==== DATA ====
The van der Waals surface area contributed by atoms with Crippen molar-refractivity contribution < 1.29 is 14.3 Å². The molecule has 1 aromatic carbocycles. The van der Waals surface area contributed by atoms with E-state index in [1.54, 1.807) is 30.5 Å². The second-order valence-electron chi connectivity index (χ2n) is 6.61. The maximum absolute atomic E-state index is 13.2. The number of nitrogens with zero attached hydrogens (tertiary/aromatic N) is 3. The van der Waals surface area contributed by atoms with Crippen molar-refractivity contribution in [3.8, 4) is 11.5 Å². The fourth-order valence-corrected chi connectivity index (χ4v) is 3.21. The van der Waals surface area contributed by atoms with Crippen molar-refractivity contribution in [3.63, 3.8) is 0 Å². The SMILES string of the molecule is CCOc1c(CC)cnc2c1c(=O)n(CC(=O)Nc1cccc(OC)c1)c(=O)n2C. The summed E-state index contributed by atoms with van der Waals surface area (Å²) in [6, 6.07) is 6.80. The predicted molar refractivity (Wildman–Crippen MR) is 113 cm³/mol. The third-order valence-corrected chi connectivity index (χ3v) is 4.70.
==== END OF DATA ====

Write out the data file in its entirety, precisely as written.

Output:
The van der Waals surface area contributed by atoms with Crippen molar-refractivity contribution < 1.29 is 14.3 Å². The molecule has 1 aromatic carbocycles. The van der Waals surface area contributed by atoms with E-state index in [1.54, 1.807) is 30.5 Å². The second-order valence-electron chi connectivity index (χ2n) is 6.61. The maximum absolute atomic E-state index is 13.2. The number of nitrogens with zero attached hydrogens (tertiary/aromatic N) is 3. The van der Waals surface area contributed by atoms with Crippen molar-refractivity contribution in [3.8, 4) is 11.5 Å². The fourth-order valence-corrected chi connectivity index (χ4v) is 3.21. The van der Waals surface area contributed by atoms with Crippen molar-refractivity contribution in [3.63, 3.8) is 0 Å². The SMILES string of the molecule is CCOc1c(CC)cnc2c1c(=O)n(CC(=O)Nc1cccc(OC)c1)c(=O)n2C. The summed E-state index contributed by atoms with van der Waals surface area (Å²) in [6, 6.07) is 6.80. The predicted molar refractivity (Wildman–Crippen MR) is 113 cm³/mol. The third-order valence-corrected chi connectivity index (χ3v) is 4.70.